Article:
I can't watch that enough times. I love how often he does it in non-wrestling situations, how he always uses that kick to disable the opponent's defenses, how indiscriminately he applies it (wrestlers, announcers, women, McMahon family members...), how it's usually a cheap shot, and just how comically awesome it is. I went to a WWE taping circa 2000, and it was worth the price of admission just to hear the breaking glass on the PA announce his arrival and watch him run out to the ring to deliver a Stunner to some chump. Hang on a sec, I'm going to watch the video again. And link to another one:

And...I'm back!

Apparently this time period I'm describing was called The Attitude Era, which sounds about right. This was also when WWE/WWF and WCW were competing for viewership, going head-to-head on Monday nights with WWF's Monday Night Raw ("Raw is War!") and WCW's Monday Nitro. I remember looking at anyone who said they watched Nitro with a sort of puzzlement, like they were a zoo animal. Why would you not watch Raw, the obviously superior program? Eventually WWE absorbed WCW into its empire, and that settled that. There was a period for about two years where I don't think I missed a single episode of Raw, nor did I watch any Monday Night Football to speak of.

While Stone Cold unquestionably headlined the Attitude Era, he had plenty of memorable characters in support: Triple H, DX, Chyna, the Big Show, Shawn Michaels (again), Al Snow, The Godfather, Kane, and others. It also featured Mick Foley as Mankind, one of the more unique and fascinating characters in the WWF's history. Foley, who was also known as Cactus Jack and Dude Love throughout his career, never seemed to have much of a wrestler's body, but he was responsible for some of the finest matches I've seen. The guy was simply indestructible - he'd come out as Mankind, this nattily-dressed weirdo with a weird leather half-mask and a sock puppet, and just absorb an astounding number of falls and beatings. He was something to watch.

Eventually, Stone Cold was replaced at the top of the WWF pecking order by an even more charismatic wrestler, one equally as comfortable behind the mic as he was in the ring.

That man was, of course, Dwayne "The Rock" Johnson.

It's hard to overstate just how entertaining this guy was during his heyday. An entire two hours of Raw was worth watching just for one of his crazy five-minute interviews (this was before YouTube). He was an absolute artist at talking trash, deploying a staggering array of ridiculous catchphrases and rarely if ever referring to himself in the first person.

Did you watch the video..."IT DOESN'T MATTER IF YOU WATCHED THE VIDEO!" I hope you at least caught the end, where he delivers the legendary line "If you smell...what the Rock is cookin'"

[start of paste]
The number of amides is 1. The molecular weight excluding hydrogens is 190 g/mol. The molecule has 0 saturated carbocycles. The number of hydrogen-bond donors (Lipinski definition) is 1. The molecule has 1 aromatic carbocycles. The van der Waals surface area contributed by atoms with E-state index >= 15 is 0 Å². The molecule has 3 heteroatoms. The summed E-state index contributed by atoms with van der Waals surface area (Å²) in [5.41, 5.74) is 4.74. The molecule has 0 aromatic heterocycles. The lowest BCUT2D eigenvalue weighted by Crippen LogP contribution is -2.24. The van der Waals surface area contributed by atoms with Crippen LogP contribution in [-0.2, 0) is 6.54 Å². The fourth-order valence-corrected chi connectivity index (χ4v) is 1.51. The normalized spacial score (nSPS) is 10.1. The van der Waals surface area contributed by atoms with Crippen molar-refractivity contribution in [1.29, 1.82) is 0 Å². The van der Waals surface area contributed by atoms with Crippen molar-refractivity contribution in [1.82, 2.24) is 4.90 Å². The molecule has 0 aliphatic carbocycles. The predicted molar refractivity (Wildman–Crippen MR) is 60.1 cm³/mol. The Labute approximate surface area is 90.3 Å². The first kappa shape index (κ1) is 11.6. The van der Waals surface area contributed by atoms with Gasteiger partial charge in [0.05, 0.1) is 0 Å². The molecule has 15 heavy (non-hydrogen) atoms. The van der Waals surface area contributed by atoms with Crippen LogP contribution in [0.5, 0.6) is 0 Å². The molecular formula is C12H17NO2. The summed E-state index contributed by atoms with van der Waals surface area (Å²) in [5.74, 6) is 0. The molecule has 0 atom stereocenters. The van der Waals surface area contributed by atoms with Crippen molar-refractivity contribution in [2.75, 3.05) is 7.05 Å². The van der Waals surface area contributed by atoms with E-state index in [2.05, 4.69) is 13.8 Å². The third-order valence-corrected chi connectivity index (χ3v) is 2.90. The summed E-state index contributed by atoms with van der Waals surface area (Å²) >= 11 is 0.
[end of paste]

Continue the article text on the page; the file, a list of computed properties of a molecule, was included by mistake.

He was also a monster in the ring, capping off his victories with the devastating "Rock Bottom" followed by the unnecessarily and hilariously complex "People's Elbow," which is of course the most electrifying move in sports entertainment. Do yourself a huge favor and watch a typical Rock match finisher:

Classic. Eventually I outgrew wrestling, and even though I'm sure there's some entertainment to be had from today's crew, I think I've had my fill. Good times while they lasted, though.


Pete said...

Nice. I agree that the 80's were the high point in wrestling's history. I think that the amount of talent in the then WWF produced both sides of the Monday Night Wars of WWF/E and WCW of the late 1990's. As a thirty something who hadn't paid attention to wrestling in a decade I have found myself watching a ton of it since the end of last football season. A friend and I even split WrestleMania 28 on PayPerView in April. I have always equated pro wrestling to a live action comic book or a male oriented soap opera. Also with wrestling you at least know the fix is already in.

Figgs said...

Being a few years younger, I missed the 80's era, but was diehard in the 90's. Shawn Michaels, my all-time favorite, was at his peak, while Bret Hart, the Undertaker, Diesel, and Yokozuna, among many others, were at the top of their game as well.

I continued to follow through The Attitude Era you described, and agree that the Stone-Cold Stunner is the single most bad-ass move in the history of the world. My favorite was when he would be celebrating with someone who just helped him/he just helped by chugging beers together, then inevitably Stun them. He simply didn't give a shit - and it was awesome.

Also for your viewing pleasure, listen to The Rock rip Sacramento. Fuck you, Chris Webber.